CAIRO, EGYPT — A group of three Egyptian entities has ordered 23 grain handling facilities to be built for a cost of around $100 million. The project is the largest that Thisted, Denmark-based A/S Cimbria has secured in the company’s history.

Of the 23 plants being delivered, Cimbria will be erecting 12 facilities for the government-owned Egyptian Holding Company for Silo Storage, which will primarily be used as buffer and intermediate storage facilities for imported wheat. Ten facilities are due to be erected for the Egyptian Ministry of Agriculture and Land Reclamation at various locations throughout the country, to which farmers can sell and deliver locally produced grain. The final facility is to be delivered to North Cairo Flour Mills Co.

Each of the 23 plants has a silo capacity of 60,000 tonnes, including conveying and cleaning facilities with a capacity of 200 tph. Total silo capacity will thus amount to 1.38 million tonnes. Geographically, the locations of the 23 plants stretch from the Mediterranean Sea and Suez all the way down to Aswan, in addition to a plant at an oasis 600 km west of Aswan.

The order comprises project design and engineering, calculation of steel structures, supply of conveying equipment, cleaners, laboratory equipment, silos, electronic control units featuring SCADA/PLC, sufficient spare parts for 3 years of operation and delivery to Egypt. The project also includes supervision of the installation of equipment and electrical systems at the 23 facilities. Following installation, Cimbria will embark on a training program in which Egyptian employees at each plant will receive instruction in operation and maintenance. Final capacity testing will also be performed prior to handing over the many new plants.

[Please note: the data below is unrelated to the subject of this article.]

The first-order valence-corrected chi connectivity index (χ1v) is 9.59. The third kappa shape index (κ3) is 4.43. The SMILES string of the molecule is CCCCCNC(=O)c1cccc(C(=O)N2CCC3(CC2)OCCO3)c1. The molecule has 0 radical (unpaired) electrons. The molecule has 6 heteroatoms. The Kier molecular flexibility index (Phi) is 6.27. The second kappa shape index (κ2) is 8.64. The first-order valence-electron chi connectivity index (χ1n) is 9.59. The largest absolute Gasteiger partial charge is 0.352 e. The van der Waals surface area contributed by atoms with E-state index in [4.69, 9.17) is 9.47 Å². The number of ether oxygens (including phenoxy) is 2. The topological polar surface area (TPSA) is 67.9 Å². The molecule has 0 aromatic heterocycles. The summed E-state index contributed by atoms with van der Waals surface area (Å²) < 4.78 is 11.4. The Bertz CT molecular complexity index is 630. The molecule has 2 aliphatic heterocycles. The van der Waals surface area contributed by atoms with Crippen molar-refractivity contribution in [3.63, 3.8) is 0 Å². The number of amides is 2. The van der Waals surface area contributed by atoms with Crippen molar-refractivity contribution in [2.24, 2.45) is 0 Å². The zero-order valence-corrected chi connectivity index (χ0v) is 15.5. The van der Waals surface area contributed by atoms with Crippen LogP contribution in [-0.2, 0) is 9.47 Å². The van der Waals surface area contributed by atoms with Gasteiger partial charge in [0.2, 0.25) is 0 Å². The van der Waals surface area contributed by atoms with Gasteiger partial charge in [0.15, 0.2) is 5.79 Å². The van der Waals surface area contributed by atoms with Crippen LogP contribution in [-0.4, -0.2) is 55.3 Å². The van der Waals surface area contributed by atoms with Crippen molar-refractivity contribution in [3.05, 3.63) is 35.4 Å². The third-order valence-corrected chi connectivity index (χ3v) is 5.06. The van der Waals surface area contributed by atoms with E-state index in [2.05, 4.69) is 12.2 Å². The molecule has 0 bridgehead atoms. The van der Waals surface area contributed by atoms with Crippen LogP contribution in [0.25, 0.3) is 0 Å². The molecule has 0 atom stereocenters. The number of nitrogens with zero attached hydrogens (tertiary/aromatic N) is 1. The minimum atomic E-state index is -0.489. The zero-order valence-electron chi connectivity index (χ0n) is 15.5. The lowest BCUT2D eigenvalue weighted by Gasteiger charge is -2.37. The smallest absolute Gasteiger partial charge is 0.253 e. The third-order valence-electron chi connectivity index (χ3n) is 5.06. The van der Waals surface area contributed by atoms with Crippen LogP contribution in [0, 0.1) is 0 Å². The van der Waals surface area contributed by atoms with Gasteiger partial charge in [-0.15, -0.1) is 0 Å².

Cimbria has negotiated the framework terms and conditions for the 23 plants with the Egyptian authorities, with erection work taking place in close contractual collaboration with various Egyptian construction companies.

Egypt is the world’s biggest importer of wheat and has an annual import of 17 million tonnes of different grain products. Furthermore, local production takes place on 4% of Egypt’s rural land, primarily in the Nile Delta and areas along the Nile down to the Sudanese border, corresponding to a total production of 23 million tonnes of a range of different grain products.

Cimbria said that the last 25 years have seen it delivering an almost uninterrupted sequence of grain facilities to Egypt, with more than 40 reference plants having been completed to the satisfaction of customers. The company said these reference plants have proved to be invaluable in connection with negotiations to secure this gigantic new order. Since 2012, Cimbria has had its own sales office in Egypt.

Cimbria’s noted that its solutions within silo plants are recognized for their ability to ensure the highest possible utilization of essential grain crops, as well as minimizing losses — a crucial factor, since much of the locally produced grain is stored in open outdoor sack storage facilities, with enormous losses as a consequence.

Cimbria’s project department has a staff of 150 employees who are responsible for a range of functions, including project design and engineering, assembly and delivery of the plants. Project design and production of the many plants has already commenced at Cimbria’s factories, and the complete shipment from Thisted to Egypt will eventually fill around 500 40-foot containers packed with equipment and 800 containers with round steel silos. Delivery has already begun and will continue until spring 2016. Supervision of installation, training and commissioning is a huge task in itself, and Cimbria is planning to have employees stationed in Egypt for an extended period.